York Powwow Doctor Said to Have Largest Practice in Pennsylvania
Powwow healing was very much a custom in York County well up into the twentieth century. There still may be some “powwow doctors” in the traditionally Pennsylvania Dutch (Pennsylvania German) counties, including York County. Powwow seems to be a word borrowed from Indians to describe the German Brauche, which means custom, because of somewhat similar customs in the two groups of using incantations and herbs for healing.
Rather unflattering national attention was focused on York County during the 1929 so-called “Hex” trial of three young men for the murder of a local powwower while stealing his copy of John George Hohman’s Long Lost Friend, a book of powwows. Some of the stories of the trial for the murder of the “witch” painted us as a superstitious lot.
Dr. David Kreibel, who has written articles and a recent scholarly book on powwowing, speculates that even though braucherei continued to be practiced after the trial, Hohman’s book was used less, perhaps because of the bad press.
I would have thought that powwowing as a whole would have been done more quietly in York County after 1929, so I was surprised to see a lengthy obituary for a “‘pow wow ‘ practitioner” prominently published as a news article, instead of with other obituaries, in the July 29, 1934 York Dispatch. It is partially transcribed below:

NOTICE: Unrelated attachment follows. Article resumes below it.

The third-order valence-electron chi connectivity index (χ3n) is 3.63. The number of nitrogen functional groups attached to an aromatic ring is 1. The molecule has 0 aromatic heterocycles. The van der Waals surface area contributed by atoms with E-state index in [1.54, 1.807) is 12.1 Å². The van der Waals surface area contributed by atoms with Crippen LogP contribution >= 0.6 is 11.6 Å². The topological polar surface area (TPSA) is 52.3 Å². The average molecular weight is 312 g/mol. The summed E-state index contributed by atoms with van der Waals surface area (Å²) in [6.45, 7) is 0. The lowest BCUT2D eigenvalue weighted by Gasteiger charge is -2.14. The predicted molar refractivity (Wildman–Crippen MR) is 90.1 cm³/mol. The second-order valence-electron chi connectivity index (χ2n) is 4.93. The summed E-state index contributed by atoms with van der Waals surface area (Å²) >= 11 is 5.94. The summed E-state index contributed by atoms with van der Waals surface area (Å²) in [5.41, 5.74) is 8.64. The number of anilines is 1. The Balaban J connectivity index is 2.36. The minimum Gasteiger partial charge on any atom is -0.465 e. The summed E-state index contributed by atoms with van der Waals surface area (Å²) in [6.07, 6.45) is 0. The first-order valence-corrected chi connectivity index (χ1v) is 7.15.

Lifeless Body of Andrew C. Lenhart, “Word Healer” Is Discovered by Daughter
‘Dr.’ Andrew C. Lenhart, whose reputation as a ‘pow wow’ practitioner and ‘word healer’ brought him almost national notoriety, died suddenly this morning from heat prostration. His lifeless body was found about 8:45 o’clock by his only daughter, Mrs. Alverta Abendschoen, at whose home, 161 East Cottage place, he resided recently. The deceased was 75 years old.”
Dr. A. C. Sorenson and the coroner, Dr. L.U. Zech “issued a statement that Mr. Lenhart was a victim of the heat.”
The article continues:
“‘Dr.’ Lenhart was reported by members of his family to have engaged in the healing arts for approximately 40 years. He was reputed by reliable sources to have at one time enjoyed the widest practice of any unlicensed physician in Pennsylvania. Mr. Lenhart was the central figure in controversies with the medical profession and the state board of medical licensure. He was accused on several occasions of having engaged in the illegal practice of surgery and medicine in Pennsylvania but he was never convicted of such a charge.”
The article concludes by listing his other survivors.
I was taken aback by the suggestion that he may have practiced surgery, as I have never heard that associated with powwowing. Perhaps that wording was just part of a formal charge of practicing medicine without a license.
These links will take you to previous powwow connected posts.
Powwow charm found in York County shotgun.
“Hex” murder defendant became artist in prison.
I welcome any comments–any experiences you may have had or heard about local powwowing.